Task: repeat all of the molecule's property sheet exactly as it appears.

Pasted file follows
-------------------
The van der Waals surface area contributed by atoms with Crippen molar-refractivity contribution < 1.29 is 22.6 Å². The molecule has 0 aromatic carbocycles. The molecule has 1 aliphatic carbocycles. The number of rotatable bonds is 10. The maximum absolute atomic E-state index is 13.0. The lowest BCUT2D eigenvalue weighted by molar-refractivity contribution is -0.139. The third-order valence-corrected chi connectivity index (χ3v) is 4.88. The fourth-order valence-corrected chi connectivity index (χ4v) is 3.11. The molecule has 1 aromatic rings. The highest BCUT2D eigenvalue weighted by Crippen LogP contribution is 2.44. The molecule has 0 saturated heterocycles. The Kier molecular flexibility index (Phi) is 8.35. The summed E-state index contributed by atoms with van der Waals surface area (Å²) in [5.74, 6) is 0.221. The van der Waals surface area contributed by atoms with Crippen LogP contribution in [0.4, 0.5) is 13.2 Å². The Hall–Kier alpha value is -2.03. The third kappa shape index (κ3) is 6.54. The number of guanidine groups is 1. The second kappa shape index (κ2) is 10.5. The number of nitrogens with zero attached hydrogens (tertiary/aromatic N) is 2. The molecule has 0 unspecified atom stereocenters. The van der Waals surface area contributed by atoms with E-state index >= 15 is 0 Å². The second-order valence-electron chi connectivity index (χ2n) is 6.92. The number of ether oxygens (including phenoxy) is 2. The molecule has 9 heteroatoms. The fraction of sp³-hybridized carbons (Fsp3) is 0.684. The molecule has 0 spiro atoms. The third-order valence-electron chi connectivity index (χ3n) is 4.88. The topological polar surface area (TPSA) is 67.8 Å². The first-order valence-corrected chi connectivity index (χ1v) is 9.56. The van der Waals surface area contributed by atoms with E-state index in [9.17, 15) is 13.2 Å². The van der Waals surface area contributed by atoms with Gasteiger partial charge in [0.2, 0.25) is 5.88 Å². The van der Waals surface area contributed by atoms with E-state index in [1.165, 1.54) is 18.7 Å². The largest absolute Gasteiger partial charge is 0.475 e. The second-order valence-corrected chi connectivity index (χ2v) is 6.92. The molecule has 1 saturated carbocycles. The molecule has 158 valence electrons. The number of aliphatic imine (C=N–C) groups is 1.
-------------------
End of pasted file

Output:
The van der Waals surface area contributed by atoms with Crippen molar-refractivity contribution < 1.29 is 22.6 Å². The molecule has 0 aromatic carbocycles. The molecule has 1 aliphatic carbocycles. The number of rotatable bonds is 10. The maximum absolute atomic E-state index is 13.0. The lowest BCUT2D eigenvalue weighted by molar-refractivity contribution is -0.139. The third-order valence-corrected chi connectivity index (χ3v) is 4.88. The fourth-order valence-corrected chi connectivity index (χ4v) is 3.11. The molecule has 1 aromatic rings. The highest BCUT2D eigenvalue weighted by Crippen LogP contribution is 2.44. The molecule has 0 saturated heterocycles. The Kier molecular flexibility index (Phi) is 8.35. The summed E-state index contributed by atoms with van der Waals surface area (Å²) in [5.74, 6) is 0.221. The van der Waals surface area contributed by atoms with Crippen LogP contribution in [0.4, 0.5) is 13.2 Å². The Hall–Kier alpha value is -2.03. The third kappa shape index (κ3) is 6.54. The number of guanidine groups is 1. The second kappa shape index (κ2) is 10.5. The number of nitrogens with zero attached hydrogens (tertiary/aromatic N) is 2. The molecule has 0 unspecified atom stereocenters. The van der Waals surface area contributed by atoms with E-state index >= 15 is 0 Å². The second-order valence-electron chi connectivity index (χ2n) is 6.92. The number of ether oxygens (including phenoxy) is 2. The molecule has 9 heteroatoms. The fraction of sp³-hybridized carbons (Fsp3) is 0.684. The molecule has 0 spiro atoms. The third-order valence-electron chi connectivity index (χ3n) is 4.88. The topological polar surface area (TPSA) is 67.8 Å². The first-order valence-corrected chi connectivity index (χ1v) is 9.56. The van der Waals surface area contributed by atoms with E-state index in [9.17, 15) is 13.2 Å². The van der Waals surface area contributed by atoms with Gasteiger partial charge in [0.2, 0.25) is 5.88 Å². The van der Waals surface area contributed by atoms with E-state index in [1.165, 1.54) is 18.7 Å². The largest absolute Gasteiger partial charge is 0.475 e. The second-order valence-corrected chi connectivity index (χ2v) is 6.92. The molecule has 1 saturated carbocycles. The molecule has 158 valence electrons. The number of aliphatic imine (C=N–C) groups is 1.